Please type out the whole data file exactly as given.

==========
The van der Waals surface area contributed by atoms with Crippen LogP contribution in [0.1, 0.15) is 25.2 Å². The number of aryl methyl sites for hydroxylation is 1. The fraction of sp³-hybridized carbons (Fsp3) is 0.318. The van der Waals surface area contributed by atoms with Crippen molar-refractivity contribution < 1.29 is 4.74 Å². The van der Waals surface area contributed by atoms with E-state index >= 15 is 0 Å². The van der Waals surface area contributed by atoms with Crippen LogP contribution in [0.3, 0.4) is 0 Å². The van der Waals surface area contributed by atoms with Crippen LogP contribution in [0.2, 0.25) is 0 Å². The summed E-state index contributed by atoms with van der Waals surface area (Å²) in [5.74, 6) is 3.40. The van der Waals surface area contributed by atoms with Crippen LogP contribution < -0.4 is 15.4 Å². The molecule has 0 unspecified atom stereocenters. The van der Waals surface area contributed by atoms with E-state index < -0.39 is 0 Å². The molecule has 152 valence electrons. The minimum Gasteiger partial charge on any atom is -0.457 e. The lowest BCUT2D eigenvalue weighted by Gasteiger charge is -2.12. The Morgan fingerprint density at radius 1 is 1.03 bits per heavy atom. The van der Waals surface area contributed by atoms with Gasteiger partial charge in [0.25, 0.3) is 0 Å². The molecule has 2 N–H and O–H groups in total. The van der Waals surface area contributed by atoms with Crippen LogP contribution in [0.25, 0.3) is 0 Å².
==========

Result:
The van der Waals surface area contributed by atoms with Crippen LogP contribution in [0.1, 0.15) is 25.2 Å². The number of aryl methyl sites for hydroxylation is 1. The fraction of sp³-hybridized carbons (Fsp3) is 0.318. The van der Waals surface area contributed by atoms with Crippen molar-refractivity contribution < 1.29 is 4.74 Å². The van der Waals surface area contributed by atoms with E-state index >= 15 is 0 Å². The van der Waals surface area contributed by atoms with Crippen LogP contribution in [0.3, 0.4) is 0 Å². The van der Waals surface area contributed by atoms with Crippen LogP contribution in [0.2, 0.25) is 0 Å². The summed E-state index contributed by atoms with van der Waals surface area (Å²) in [5.74, 6) is 3.40. The van der Waals surface area contributed by atoms with Crippen LogP contribution < -0.4 is 15.4 Å². The molecule has 0 unspecified atom stereocenters. The van der Waals surface area contributed by atoms with E-state index < -0.39 is 0 Å². The molecule has 152 valence electrons. The minimum Gasteiger partial charge on any atom is -0.457 e. The lowest BCUT2D eigenvalue weighted by Gasteiger charge is -2.12. The Morgan fingerprint density at radius 1 is 1.03 bits per heavy atom. The van der Waals surface area contributed by atoms with Gasteiger partial charge in [0.25, 0.3) is 0 Å². The molecule has 2 N–H and O–H groups in total. The van der Waals surface area contributed by atoms with Crippen LogP contribution in [0.25, 0.3) is 0 Å².